Shifts in deep tropical convection and midlatitude jet streams both manifest themselves in high cloud anomalies. Such anomalies may play a significant role in local to global climate processes. This work investigates how high cloud properties covary with two primary interannual modes of variability in the Southern Hemisphere (SH): El Niño–Southern Oscillation (ENSO) and the southern annular mode (SAM). In contrast to several recent studies that utilize the latest remote sensing datasets (e.g., CloudSat), we employ a novel combination of imager and sounder data from legacy satellite instruments. Using these legacy data, we confirm the poleward shift of high cloud fields in the SH midlatitudes with SAM seen in other recent studies and characterize the opposing impacts of SAM and ENSO on the South Pacific convergence zone and Southern Hemisphere storm tracks. Furthermore, we demonstrate that the standard deviation of brightness temperature data from the window channel acts as a surrogate for high cloud fraction in the tropics and midlatitudes. Our results reconcile apparent differences in recent studies and suggest that brightness temperature standard deviations are climate relevant, in addition to being largely insensitive to instrument calibration.

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Lan Luan, Paul W. Staten, Chi O. Ao, and Qiang Fu

Abstract

The width of the tropical belt has been analyzed with a variety of metrics, often based on zonal-mean data from reanalyses. However, constraining the global and regional tropical width requires both a global spatial-resolving observational dataset and an appropriate metric to take advantage of such data. The tropical tropopause break is arguably such a metric. This study aims to evaluate the performance of different reanalyses and metrics with a focus on depicting regional tropical belt width. We choose four distinct tropopause-break metrics derived from global positioning system radio occultation (GPS-RO) satellite data and four modern reanalyses (ERA-Interim, MERRA-2, JRA-55, and CFSR). We show that reanalyses generally reproduce the regional tropical tropopause break to within 10° of that in GPS-RO data—but that the tropical width is somewhat sensitive (within 4°) to how data are averaged zonally, moderately sensitive (within 10°) to the dataset resolution, and more sensitive (20° over the Northern Hemisphere Atlantic Ocean during June–August) to the choice of metric. Reanalyses capture the poleward displacement of the tropical tropopause break over land and equatorward displacement over ocean during summertime, and the reverse during the wintertime. Reanalysis-based tropopause breaks are also generally well correlated with those from GPS-RO, although CFSR reproduces 14-yr trends much more closely than others (including ERA-Interim). However, it is hard to say which dataset is the best match of GPS-RO. We further find that the tropical tropopause break is representative of the subtropical jet latitude and the Northern Hemisphere edge of the Hadley circulation in terms of year-to-year variations.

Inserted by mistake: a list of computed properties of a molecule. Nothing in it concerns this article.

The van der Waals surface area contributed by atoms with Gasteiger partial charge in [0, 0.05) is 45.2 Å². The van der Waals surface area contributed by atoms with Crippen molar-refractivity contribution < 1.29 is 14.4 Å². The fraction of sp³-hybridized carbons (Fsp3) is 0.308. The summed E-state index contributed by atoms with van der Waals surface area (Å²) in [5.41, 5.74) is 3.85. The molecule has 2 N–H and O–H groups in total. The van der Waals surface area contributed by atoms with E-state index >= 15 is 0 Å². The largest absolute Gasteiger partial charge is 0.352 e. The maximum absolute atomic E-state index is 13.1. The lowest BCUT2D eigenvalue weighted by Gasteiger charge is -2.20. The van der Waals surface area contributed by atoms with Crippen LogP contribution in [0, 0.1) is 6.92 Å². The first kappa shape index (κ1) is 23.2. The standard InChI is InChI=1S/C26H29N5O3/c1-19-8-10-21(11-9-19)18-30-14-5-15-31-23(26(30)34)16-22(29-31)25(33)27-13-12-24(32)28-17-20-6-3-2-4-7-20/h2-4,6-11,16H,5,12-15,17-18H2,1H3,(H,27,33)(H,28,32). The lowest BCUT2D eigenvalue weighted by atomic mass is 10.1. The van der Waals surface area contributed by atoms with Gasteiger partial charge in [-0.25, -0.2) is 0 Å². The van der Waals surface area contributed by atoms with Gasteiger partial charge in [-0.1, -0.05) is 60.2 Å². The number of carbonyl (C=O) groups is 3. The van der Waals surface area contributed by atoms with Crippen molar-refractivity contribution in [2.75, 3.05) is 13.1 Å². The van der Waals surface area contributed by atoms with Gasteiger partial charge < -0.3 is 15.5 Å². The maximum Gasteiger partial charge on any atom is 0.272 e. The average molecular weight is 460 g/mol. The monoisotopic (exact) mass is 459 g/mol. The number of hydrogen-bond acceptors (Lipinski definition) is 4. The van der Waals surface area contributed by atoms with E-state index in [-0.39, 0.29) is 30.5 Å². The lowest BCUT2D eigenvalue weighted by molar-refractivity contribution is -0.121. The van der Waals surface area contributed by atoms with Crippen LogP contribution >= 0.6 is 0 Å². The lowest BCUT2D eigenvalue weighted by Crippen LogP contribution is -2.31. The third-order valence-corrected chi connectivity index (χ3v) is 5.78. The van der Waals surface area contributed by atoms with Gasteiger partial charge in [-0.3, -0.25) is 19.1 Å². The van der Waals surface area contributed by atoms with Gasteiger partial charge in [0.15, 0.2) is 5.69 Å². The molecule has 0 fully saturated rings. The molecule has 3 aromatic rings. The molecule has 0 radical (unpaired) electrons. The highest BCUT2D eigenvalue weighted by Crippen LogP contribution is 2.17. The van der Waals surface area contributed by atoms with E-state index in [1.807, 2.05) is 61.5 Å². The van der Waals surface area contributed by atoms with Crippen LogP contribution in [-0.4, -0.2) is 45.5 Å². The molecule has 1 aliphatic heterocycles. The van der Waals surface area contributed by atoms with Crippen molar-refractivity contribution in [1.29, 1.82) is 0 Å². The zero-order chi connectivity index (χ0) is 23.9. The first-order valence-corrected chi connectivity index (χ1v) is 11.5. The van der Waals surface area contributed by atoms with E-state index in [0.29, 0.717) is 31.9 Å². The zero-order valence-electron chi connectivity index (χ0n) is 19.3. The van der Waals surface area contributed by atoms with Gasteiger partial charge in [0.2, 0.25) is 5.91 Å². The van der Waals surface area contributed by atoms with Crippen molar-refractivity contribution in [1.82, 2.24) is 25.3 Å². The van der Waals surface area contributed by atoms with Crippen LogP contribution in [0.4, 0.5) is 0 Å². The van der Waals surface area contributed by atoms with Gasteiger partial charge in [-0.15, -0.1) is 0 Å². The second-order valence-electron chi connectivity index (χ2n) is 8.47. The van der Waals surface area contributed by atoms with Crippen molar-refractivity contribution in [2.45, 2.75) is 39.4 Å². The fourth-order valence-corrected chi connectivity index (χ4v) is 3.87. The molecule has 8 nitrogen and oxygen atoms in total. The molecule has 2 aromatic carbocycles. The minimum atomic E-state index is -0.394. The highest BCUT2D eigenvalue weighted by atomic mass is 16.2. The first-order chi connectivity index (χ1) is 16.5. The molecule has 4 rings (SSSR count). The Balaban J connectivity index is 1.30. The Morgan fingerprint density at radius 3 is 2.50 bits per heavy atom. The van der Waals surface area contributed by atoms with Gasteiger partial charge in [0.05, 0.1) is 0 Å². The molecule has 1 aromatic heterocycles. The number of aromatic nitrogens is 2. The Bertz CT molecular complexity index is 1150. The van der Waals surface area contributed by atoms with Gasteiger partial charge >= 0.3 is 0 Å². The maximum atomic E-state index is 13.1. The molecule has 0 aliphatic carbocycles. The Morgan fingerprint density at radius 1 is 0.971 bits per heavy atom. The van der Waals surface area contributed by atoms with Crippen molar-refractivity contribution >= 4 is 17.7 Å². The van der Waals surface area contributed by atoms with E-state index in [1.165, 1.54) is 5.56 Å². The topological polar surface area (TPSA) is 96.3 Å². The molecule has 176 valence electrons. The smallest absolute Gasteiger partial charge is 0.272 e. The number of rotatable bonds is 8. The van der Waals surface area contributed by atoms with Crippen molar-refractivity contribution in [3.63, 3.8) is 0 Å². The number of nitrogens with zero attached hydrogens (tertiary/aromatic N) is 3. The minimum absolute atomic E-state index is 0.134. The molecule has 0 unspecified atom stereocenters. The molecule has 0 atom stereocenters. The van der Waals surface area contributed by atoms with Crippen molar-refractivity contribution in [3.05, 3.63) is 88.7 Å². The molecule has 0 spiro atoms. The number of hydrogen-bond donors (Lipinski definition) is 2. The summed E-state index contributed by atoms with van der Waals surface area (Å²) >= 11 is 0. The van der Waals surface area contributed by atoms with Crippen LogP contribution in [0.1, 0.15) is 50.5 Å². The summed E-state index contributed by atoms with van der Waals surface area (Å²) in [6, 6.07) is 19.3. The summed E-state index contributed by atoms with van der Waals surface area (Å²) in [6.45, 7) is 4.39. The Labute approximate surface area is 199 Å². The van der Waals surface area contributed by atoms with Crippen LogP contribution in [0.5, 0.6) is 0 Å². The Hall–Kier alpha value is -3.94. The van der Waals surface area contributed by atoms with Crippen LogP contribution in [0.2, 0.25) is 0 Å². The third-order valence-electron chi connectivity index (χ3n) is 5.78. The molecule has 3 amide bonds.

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Kevin M. Grise, Sean M. Davis, Paul W. Staten, and Ori Adam

Abstract